When did Hurricane Gamma hit the Yucatan Peninsula?

When did Hurricane Gamma hit the Yucatan Peninsula?

Tropical Storm Gamma was a near-hurricane that caused severe rainfall, flooding, and landslides on the Yucatan Peninsula in early October 2020. The storm made landfall near Cancún around midnight on October 2, killing at least 21 people and leaving hundreds of others homeless.

Gamma is the first major hurricane of the 2020 season. It formed from a tropical wave that emerged off the coast of Africa in August. The wave's movement across the Atlantic Ocean resulted in the formation of several systems including a large low pressure area that gradually gained strength and became a tropical depression late on September 27. On the next day, the National Hurricane Center (NHC) classified it as Tropical Storm Gamma.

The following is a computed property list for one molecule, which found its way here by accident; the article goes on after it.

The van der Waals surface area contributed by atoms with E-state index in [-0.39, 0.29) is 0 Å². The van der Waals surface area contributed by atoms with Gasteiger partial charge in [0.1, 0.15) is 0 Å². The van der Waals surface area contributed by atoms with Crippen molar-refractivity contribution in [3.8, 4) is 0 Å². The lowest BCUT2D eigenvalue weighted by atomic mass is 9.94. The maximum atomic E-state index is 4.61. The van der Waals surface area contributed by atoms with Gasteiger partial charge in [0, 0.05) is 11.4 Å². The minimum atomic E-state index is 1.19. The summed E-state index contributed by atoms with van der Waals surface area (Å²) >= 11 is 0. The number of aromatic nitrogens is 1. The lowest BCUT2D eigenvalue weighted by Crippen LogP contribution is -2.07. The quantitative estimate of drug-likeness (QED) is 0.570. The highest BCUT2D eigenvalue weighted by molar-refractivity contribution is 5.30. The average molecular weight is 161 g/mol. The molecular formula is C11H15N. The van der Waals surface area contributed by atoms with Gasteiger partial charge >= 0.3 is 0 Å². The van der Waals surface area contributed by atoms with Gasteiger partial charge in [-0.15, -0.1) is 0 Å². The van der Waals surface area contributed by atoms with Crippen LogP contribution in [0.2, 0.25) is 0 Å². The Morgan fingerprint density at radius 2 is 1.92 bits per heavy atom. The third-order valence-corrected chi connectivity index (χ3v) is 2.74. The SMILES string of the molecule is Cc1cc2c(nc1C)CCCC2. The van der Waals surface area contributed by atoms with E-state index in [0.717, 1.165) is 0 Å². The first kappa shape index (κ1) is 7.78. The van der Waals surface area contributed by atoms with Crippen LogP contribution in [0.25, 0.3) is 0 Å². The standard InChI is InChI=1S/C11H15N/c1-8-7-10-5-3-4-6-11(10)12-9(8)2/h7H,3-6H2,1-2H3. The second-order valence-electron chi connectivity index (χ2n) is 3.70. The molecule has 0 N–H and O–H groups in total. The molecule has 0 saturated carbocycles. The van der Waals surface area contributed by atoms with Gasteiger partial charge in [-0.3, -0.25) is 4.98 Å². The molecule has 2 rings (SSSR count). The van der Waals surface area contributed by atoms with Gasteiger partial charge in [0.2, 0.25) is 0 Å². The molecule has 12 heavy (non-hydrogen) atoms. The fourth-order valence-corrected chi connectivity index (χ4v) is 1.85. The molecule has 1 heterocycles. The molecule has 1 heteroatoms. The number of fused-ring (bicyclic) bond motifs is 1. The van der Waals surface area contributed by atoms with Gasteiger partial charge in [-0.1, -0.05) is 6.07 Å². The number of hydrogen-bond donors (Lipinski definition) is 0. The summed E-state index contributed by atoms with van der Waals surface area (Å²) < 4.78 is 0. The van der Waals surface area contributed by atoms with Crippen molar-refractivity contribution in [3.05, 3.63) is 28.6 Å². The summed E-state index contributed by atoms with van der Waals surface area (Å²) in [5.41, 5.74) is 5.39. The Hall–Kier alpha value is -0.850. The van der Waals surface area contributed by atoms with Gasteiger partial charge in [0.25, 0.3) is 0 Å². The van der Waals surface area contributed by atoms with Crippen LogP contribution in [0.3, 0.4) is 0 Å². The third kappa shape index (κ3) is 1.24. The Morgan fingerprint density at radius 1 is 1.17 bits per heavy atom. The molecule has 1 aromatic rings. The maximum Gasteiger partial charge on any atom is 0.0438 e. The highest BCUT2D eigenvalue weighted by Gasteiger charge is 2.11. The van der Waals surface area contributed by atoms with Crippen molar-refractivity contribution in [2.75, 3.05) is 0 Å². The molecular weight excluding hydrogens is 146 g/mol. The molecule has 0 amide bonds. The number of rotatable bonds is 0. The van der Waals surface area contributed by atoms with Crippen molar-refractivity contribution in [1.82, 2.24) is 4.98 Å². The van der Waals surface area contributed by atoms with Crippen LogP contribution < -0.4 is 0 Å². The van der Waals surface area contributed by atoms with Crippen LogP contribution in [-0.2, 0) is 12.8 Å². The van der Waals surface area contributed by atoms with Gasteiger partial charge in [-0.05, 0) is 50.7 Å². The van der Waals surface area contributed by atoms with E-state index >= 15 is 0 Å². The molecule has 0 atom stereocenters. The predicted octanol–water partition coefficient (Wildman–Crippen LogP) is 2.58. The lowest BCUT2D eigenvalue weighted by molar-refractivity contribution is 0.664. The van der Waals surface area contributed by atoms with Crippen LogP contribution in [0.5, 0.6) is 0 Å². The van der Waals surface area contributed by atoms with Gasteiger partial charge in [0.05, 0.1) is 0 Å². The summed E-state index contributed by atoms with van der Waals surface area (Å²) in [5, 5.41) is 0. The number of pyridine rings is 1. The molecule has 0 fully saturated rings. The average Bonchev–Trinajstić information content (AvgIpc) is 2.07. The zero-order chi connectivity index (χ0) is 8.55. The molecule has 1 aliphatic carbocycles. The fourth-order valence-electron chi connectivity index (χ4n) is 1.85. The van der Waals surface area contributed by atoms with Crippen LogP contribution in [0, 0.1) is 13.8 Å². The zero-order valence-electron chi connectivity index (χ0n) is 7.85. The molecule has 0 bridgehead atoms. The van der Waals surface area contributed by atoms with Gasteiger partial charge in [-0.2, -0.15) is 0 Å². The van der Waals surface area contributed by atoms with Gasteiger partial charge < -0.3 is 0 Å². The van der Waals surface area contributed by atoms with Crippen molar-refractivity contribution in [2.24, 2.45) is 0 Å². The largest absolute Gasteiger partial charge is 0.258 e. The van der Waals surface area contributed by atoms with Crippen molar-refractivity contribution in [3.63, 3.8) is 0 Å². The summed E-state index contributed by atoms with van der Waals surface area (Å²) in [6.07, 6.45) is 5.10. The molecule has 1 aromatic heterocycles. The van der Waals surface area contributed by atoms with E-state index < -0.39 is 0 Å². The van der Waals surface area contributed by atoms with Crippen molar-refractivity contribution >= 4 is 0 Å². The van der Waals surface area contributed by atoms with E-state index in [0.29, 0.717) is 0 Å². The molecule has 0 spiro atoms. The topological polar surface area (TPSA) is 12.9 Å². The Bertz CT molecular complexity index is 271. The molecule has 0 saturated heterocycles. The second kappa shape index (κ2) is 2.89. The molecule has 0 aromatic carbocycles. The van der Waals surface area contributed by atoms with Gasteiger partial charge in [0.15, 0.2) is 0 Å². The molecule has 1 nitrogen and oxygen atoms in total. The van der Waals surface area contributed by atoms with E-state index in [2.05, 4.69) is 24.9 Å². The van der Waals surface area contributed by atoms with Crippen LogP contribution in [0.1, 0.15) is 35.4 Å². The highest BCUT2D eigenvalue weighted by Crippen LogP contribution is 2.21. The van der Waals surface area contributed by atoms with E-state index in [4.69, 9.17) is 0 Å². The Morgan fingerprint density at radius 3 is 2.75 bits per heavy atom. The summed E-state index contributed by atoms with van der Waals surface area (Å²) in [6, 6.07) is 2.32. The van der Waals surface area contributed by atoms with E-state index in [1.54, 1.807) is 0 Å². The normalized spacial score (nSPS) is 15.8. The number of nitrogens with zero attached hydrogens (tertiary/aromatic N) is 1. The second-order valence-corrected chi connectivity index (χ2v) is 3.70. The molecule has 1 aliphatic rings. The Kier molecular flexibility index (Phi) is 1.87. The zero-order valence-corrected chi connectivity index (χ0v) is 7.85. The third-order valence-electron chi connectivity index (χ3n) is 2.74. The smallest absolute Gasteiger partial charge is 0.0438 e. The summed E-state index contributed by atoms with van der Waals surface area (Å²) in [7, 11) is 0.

In terms of strength, Gamma was a moderate tropical storm with winds of 65 miles per hour (100 km/h). It brought heavy rain to portions of Mexico's Yucatán Peninsula for several days, causing at least 21 deaths and leaving hundreds of people homeless.

The NHC warned that more flooding could occur as water levels rise from previous storms. They also noted that some coastal areas may experience stronger winds than what was previously expected.

When did Hurricane Gamma become a tropical storm?

At 00:00 UTC on October 3, the system proceeded to organize and intensified into Tropical Storm Gamma, becoming the early 24th tropical or subtropical Atlantic storm on record, exceeding the previous record of October 27, established by Hurricane Beta in 2005. The formation of Gamma was noted by several ships in the warning zone.

Gamma is the 10th named storm of the 2011 Atlantic hurricane season. The first named storm of the year occurred at mid-level latitudes over the North Atlantic on August 20. Subtropical storms Ana and Betty were also observed during the month of August.